Volante, Dr Silvia1,2, Collins, Prof William J.1, Pourteau, Dr Amaury1, Li,Prof Zheng-Xiang1, Li, Jiangyu1, Nordsvan, Dr Adam1,3
1Earth Dynamics Research Group, Australian Research Council Centre of Excellence for Core to Crust Fluid Systems (CCFS) and The Institute for Geoscience Research (TIGeR), School of Earth and Planetary Sciences, Curtin University, Perth, Australia, 2Institute of Geology, Mineralogy and Geophysics, Ruhr-Universität Bochum, Bochum, Germany 3Department of Earth Sciences, University of Hong Kong, Pokfulam, Hong Kong
The poly-deformed Georgetown Inlier (GTI) in NE Australia has recently been suggested to record a 1.60 Ga orogenic event related to final Nuna assembly. However, the structural evolution of the inlier has remained poorly constrained at the regional-scale, and major tectono-thermal events occurred at c. 1.55 Ga. The GTI is the type-region for conceptualisation of crenulation cleavage development and where the foliation intersection axes (FIAs) approach has been applied. We re-evaluated both concepts by combining a multiscale petrostructural analysis with recent petrological and geochronological data. Three main deformation events (D1, D2, D3) and associated composite fabrics (S1, S2, S3) are identified in the GTI. The original NE-orientation of 1.60 Ga D1 compressional structures is preserved in the low-grade western domain, and the associated composite S1 fabric is retained as microstructural relicts within c. 1.55 Ga D2 low-strain domains to the east. Extensional D2 structures, characterised by a pervasive, high-grade, composite S2 foliation throughout the central and eastern domains, are interpreted as the footwall of a regional N-S-trending, W-dipping crustal-scale detachment zone. Syn-D2 S-type granites formed at 1.55 Ga as the detachment evolved. D1 stage was associated with Nuna assembly, whereas D2 represents post-collisional extension. Progressive foliation development occurred twice in the GTI, at 1.60 Ga (D1) and 1.55 Ga (D2), but the previous FIA analysis only records the 1.60 Ga event and cannot be easily reconciled with the regional structural analysis. This study highlights that a multiscale and multi-disciplinary approach is required to unravel the structural history of orogenic belts.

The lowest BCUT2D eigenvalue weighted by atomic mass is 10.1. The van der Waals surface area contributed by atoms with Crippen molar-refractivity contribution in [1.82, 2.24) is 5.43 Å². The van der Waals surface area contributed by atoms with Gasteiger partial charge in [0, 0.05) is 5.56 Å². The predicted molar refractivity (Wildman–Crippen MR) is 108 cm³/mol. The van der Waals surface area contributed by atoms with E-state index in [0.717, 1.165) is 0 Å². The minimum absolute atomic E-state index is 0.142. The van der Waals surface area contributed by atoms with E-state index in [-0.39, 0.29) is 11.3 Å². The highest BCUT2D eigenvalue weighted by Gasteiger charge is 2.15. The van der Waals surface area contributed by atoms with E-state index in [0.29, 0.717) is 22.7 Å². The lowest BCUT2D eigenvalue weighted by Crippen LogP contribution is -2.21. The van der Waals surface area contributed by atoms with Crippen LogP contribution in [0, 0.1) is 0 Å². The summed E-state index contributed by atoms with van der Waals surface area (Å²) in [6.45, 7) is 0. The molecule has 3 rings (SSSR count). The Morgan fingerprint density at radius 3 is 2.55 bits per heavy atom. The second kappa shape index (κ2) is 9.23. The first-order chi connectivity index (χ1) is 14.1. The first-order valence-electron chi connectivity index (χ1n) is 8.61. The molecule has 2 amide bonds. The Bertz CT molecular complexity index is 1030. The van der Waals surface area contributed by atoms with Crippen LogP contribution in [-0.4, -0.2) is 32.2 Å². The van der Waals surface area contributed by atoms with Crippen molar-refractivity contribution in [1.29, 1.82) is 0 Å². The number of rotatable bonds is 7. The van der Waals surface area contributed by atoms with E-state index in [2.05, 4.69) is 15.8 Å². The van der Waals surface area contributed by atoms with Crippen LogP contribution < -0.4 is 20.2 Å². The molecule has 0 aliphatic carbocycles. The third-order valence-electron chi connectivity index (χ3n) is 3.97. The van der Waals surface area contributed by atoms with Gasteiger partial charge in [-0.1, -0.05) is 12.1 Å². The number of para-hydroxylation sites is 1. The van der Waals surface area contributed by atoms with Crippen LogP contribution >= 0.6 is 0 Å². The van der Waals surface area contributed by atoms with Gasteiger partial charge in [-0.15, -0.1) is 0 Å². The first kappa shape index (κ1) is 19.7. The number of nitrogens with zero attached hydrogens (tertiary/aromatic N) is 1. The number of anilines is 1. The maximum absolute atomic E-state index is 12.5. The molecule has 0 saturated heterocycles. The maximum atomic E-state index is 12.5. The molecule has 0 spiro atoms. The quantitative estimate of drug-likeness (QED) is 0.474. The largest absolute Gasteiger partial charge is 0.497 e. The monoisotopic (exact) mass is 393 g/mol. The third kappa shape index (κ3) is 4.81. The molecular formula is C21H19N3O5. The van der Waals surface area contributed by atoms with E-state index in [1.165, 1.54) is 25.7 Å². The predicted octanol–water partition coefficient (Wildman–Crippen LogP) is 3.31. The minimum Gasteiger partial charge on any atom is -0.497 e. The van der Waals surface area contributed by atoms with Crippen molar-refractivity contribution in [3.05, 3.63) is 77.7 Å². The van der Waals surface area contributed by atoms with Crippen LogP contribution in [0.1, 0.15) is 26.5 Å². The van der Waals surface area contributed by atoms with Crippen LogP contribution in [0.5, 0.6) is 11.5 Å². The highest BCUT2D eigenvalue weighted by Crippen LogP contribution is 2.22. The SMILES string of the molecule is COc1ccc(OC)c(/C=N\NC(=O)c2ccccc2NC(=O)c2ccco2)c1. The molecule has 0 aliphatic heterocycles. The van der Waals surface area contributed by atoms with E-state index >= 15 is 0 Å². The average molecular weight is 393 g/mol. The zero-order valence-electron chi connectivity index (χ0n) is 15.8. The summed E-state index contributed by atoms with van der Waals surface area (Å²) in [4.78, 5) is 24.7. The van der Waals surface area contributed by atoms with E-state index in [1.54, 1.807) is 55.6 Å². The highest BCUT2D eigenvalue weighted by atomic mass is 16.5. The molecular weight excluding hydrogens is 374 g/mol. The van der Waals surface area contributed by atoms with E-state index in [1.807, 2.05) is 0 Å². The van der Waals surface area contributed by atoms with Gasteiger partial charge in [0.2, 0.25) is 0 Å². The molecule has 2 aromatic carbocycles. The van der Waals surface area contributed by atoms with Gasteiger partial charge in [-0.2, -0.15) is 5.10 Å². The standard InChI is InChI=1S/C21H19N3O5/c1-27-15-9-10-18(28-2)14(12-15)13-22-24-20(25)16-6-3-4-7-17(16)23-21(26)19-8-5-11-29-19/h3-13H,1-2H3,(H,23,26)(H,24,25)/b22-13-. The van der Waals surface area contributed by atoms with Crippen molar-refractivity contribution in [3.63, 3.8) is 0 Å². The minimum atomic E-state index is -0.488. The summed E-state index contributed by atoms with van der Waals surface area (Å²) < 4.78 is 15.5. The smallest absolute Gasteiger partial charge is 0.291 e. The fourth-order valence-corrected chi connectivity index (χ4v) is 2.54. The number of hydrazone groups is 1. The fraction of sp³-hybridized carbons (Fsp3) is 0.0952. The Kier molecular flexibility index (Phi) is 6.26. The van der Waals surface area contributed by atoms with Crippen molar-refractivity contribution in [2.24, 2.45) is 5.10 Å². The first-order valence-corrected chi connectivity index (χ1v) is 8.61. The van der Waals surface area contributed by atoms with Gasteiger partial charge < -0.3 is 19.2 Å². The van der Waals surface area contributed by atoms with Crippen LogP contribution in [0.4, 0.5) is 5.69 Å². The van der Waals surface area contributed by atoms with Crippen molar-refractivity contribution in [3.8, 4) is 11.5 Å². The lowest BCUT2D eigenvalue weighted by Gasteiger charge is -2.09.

Our interest lies in reconstructing the structural, magmatic and metamorphic history of Proterozoic inliers to unravel the evolution of NE Australia during the Mesoproterozoic final assembly of the supercontinent Nuna by applying a multi-disciplinary and multi-scale approach which combines structural analysis with geochronology, metamorphic and igneous petrology and geochemistry.